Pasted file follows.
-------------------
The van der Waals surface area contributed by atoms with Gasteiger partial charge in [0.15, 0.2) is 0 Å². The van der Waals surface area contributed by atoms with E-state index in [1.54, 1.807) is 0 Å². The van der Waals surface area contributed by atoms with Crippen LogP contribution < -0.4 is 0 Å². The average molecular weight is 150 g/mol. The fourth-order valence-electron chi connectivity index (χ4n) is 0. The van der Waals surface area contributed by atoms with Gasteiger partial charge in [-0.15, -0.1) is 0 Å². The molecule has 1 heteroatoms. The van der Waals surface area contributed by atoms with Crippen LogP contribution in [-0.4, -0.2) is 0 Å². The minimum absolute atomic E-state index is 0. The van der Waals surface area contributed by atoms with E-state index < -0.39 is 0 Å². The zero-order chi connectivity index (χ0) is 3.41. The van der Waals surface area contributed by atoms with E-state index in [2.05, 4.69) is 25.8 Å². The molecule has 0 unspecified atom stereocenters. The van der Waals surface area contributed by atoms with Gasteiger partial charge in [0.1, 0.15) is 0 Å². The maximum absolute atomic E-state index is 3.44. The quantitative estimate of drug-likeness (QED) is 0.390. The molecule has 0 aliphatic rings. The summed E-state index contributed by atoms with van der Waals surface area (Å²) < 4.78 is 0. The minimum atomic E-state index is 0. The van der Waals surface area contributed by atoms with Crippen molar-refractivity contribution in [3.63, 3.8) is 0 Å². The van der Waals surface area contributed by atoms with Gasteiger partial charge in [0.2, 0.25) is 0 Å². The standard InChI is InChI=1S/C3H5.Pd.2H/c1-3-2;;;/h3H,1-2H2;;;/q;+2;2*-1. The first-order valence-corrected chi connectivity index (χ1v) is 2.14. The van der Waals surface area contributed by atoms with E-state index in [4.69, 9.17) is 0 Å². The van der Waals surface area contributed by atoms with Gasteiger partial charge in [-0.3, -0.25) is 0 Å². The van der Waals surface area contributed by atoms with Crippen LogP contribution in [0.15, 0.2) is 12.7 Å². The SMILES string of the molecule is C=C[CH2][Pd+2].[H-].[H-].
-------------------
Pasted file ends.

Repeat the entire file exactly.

The van der Waals surface area contributed by atoms with Gasteiger partial charge in [0.15, 0.2) is 0 Å². The van der Waals surface area contributed by atoms with E-state index in [1.54, 1.807) is 0 Å². The van der Waals surface area contributed by atoms with Crippen LogP contribution < -0.4 is 0 Å². The average molecular weight is 150 g/mol. The fourth-order valence-electron chi connectivity index (χ4n) is 0. The van der Waals surface area contributed by atoms with Gasteiger partial charge in [-0.15, -0.1) is 0 Å². The molecule has 1 heteroatoms. The van der Waals surface area contributed by atoms with Crippen LogP contribution in [-0.4, -0.2) is 0 Å². The minimum absolute atomic E-state index is 0. The van der Waals surface area contributed by atoms with E-state index < -0.39 is 0 Å². The zero-order chi connectivity index (χ0) is 3.41. The van der Waals surface area contributed by atoms with E-state index in [2.05, 4.69) is 25.8 Å². The molecule has 0 unspecified atom stereocenters. The van der Waals surface area contributed by atoms with Gasteiger partial charge in [0.1, 0.15) is 0 Å². The maximum absolute atomic E-state index is 3.44. The quantitative estimate of drug-likeness (QED) is 0.390. The molecule has 0 aliphatic rings. The summed E-state index contributed by atoms with van der Waals surface area (Å²) < 4.78 is 0. The minimum atomic E-state index is 0. The van der Waals surface area contributed by atoms with Crippen molar-refractivity contribution in [3.63, 3.8) is 0 Å². The van der Waals surface area contributed by atoms with Gasteiger partial charge in [0.2, 0.25) is 0 Å². The standard InChI is InChI=1S/C3H5.Pd.2H/c1-3-2;;;/h3H,1-2H2;;;/q;+2;2*-1. The first-order valence-corrected chi connectivity index (χ1v) is 2.14. The van der Waals surface area contributed by atoms with E-state index in [4.69, 9.17) is 0 Å². The van der Waals surface area contributed by atoms with Gasteiger partial charge in [-0.3, -0.25) is 0 Å². The van der Waals surface area contributed by atoms with Crippen LogP contribution in [0.15, 0.2) is 12.7 Å². The SMILES string of the molecule is C=C[CH2][Pd+2].[H-].[H-].